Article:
All words and interviews by Michael Ciaramella

Cover photo by Steve Sherman

Channel Islands are the worst.

Referring to the archipelago, of course. They block Santa Barbara’s famed points from our summertime south swells, ones that would allow us to surf Rincon, Sandspit, and C-Street for the entirety of the year. Instead, we’re forced to wait for winter swells with juuuust enough west in them to wrap into the south-facing breaks of SB. Damn you Channel Islands. The archipelago, of course.

Channel Islands the surfboard brand, I have no beef with you. You’re strong and independent and have the best team in surfing. You’ve got the most brand recognition and the highest sales. You partnered with the best surfer of all time, for over 25 years. You are the pinnacle.

…Right?

Photo: Seth De Roulet

What was once a foregone conclusion is now up for debate. Is Channel Islands still the greatest surfboard manufacturer in the world? Many would say yes, but others might point to a recent series of departures by their most iconic riders as a sign of decline.

I decided to talk to people in the know, like CI team manager Nathaniel Curran, current riders Kanoa Igarashi and Conner Coffin, and recently-ex-riders Rob Machado and Taylor Knox, to get their take on the state of the brand. Because with Kelly, Rob, and T Knox out of the picture, CI loses a big a chunk of its star power.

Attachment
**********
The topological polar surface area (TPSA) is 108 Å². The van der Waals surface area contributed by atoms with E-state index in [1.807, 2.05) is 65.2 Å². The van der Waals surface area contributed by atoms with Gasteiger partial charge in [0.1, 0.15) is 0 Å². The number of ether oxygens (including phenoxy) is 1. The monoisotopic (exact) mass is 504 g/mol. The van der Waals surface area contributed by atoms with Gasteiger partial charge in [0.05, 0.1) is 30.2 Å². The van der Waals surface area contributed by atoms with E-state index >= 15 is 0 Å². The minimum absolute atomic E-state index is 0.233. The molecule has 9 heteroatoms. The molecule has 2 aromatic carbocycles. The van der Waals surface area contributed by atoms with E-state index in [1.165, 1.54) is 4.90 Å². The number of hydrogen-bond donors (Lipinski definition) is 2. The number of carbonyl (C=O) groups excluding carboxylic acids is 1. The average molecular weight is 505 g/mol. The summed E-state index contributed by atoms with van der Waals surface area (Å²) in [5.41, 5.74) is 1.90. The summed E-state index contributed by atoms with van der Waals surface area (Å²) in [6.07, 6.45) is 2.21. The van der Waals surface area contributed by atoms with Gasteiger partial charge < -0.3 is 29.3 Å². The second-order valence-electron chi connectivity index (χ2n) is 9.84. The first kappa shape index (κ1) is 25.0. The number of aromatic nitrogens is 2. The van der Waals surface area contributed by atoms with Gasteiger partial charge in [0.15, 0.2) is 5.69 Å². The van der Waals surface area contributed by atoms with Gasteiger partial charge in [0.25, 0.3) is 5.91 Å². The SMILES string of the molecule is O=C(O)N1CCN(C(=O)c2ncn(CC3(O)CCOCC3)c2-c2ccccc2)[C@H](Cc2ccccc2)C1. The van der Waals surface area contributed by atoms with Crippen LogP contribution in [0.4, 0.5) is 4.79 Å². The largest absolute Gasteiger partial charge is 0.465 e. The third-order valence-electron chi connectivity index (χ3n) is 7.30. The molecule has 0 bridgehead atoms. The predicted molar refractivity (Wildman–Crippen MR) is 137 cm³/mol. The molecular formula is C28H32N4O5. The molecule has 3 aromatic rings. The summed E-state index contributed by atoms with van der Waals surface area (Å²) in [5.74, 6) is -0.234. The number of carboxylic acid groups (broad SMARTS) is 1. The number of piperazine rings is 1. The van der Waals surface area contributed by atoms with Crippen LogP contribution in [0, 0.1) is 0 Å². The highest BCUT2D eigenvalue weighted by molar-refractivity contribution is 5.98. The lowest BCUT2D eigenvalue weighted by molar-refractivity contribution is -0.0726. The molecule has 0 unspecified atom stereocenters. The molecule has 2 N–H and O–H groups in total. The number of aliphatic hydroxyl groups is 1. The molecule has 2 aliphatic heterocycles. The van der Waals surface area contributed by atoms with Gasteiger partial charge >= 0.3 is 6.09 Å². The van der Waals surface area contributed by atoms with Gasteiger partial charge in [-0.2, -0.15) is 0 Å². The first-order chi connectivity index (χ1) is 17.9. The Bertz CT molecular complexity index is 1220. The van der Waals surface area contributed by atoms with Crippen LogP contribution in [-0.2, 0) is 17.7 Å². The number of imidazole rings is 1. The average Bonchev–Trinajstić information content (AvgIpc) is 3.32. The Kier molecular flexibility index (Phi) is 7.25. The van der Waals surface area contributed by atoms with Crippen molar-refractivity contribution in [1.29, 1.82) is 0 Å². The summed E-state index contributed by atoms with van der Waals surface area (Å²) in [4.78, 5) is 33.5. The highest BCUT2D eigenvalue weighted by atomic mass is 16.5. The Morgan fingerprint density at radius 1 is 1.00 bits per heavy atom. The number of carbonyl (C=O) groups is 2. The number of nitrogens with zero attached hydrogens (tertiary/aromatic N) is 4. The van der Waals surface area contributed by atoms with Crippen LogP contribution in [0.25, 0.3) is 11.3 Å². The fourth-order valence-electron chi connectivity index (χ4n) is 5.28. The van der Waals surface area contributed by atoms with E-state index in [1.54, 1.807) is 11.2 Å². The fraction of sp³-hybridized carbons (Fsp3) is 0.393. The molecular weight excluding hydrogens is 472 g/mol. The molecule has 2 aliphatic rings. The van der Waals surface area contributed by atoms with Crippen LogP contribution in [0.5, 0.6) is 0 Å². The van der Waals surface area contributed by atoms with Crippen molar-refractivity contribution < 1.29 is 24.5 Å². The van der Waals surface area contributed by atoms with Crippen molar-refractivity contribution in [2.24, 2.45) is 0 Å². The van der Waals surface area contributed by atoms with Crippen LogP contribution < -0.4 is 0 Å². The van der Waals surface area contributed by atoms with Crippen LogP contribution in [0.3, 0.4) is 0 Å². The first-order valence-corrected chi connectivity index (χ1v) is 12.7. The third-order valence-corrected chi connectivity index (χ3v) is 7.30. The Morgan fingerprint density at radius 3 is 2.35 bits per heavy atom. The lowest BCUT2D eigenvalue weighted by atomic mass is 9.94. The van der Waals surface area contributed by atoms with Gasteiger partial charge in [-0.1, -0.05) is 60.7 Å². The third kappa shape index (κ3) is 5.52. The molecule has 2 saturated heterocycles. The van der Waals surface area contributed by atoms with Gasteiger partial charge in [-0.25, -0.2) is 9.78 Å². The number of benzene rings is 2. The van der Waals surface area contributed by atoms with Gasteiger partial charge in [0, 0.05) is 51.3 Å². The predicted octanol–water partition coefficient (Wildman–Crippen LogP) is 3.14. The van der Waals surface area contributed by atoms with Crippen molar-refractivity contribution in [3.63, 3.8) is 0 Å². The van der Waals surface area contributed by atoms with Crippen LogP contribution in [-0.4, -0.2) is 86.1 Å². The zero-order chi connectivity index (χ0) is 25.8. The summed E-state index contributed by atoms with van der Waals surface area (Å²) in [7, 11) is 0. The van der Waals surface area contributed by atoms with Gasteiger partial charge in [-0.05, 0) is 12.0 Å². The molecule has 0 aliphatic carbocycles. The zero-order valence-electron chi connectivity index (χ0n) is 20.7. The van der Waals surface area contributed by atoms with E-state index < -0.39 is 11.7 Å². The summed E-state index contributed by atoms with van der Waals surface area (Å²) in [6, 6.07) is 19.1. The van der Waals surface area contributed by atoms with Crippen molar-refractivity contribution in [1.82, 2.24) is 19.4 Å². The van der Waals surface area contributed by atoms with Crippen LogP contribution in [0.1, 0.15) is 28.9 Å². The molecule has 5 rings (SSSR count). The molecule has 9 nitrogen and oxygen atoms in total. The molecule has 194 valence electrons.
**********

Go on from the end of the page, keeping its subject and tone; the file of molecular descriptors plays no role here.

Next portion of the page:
And what is a surfboard company if not a beacon of hope?

Photo: Steve Sherman

Photo: Steve Sherman

Interview 1: Past Channel Islands members, Rob and Taylor

Surfing: First of all, why did you guys leave?

TK: My shaper for the past 6-7 years, Chris Borst, was the lead designer for CI for a number of years, and he was ready to get his own thing going. He wanted to put all of his work into his own brand, and I chose to go with him because I still wanted his boards. That was most important for me.

RM: I remember when I tried to get Al to make twin fins and single fins he used to laugh at me. He was so focused on moving forward, he didn’t wanna go back. And that forward momentum has helped CI reach the apex of high-performance shortboards, but I think we got to a place where we grew in different directions. That and new opportunities came about for me.

Photo: Steve Sherman

Surfing: How will Channel Islands fare after your departure?

RM: CI is probably still the best high-performance surfboard manufacturer in the world. I think they will continue to stay on that path. There are plenty of talented team riders that they work with now, you know… Conner, Dane. They don’t have much to worry about.

TK: CI is still such a strong company, I don’t see it being affected too much. But then again you never know, losing Kelly made a huge impact right away, so I’m sure they’re gonna feel it, but they’re just gonna have to share the market (laughs). What I’ve seen around here is people reverting back to getting boards from good local shapers as a opposed to going with a big brand. So in that sense, the whole industry is more competitive, and it will be interesting to see where the market gravitates.

Surfing: Any parting thoughts on CI, business or personal?